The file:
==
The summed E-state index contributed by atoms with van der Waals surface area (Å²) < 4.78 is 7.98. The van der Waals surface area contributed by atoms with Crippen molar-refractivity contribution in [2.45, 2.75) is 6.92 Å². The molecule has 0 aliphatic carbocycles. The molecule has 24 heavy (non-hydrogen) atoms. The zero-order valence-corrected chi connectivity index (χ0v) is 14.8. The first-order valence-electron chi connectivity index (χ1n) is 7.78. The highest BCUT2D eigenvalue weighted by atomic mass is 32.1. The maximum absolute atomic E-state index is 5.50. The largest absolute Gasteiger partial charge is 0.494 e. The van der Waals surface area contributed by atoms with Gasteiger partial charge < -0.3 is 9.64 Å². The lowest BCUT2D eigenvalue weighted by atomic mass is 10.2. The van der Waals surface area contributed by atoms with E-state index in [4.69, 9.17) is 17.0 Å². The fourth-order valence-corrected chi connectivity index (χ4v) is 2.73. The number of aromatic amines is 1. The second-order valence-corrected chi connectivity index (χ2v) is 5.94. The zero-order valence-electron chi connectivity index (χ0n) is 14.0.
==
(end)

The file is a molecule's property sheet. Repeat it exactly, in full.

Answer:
The summed E-state index contributed by atoms with van der Waals surface area (Å²) < 4.78 is 7.98. The van der Waals surface area contributed by atoms with Crippen molar-refractivity contribution in [2.45, 2.75) is 6.92 Å². The molecule has 0 aliphatic carbocycles. The molecule has 24 heavy (non-hydrogen) atoms. The zero-order valence-corrected chi connectivity index (χ0v) is 14.8. The first-order valence-electron chi connectivity index (χ1n) is 7.78. The highest BCUT2D eigenvalue weighted by atomic mass is 32.1. The maximum absolute atomic E-state index is 5.50. The largest absolute Gasteiger partial charge is 0.494 e. The van der Waals surface area contributed by atoms with Gasteiger partial charge < -0.3 is 9.64 Å². The lowest BCUT2D eigenvalue weighted by atomic mass is 10.2. The van der Waals surface area contributed by atoms with E-state index in [4.69, 9.17) is 17.0 Å². The fourth-order valence-corrected chi connectivity index (χ4v) is 2.73. The number of aromatic amines is 1. The second-order valence-corrected chi connectivity index (χ2v) is 5.94. The zero-order valence-electron chi connectivity index (χ0n) is 14.0.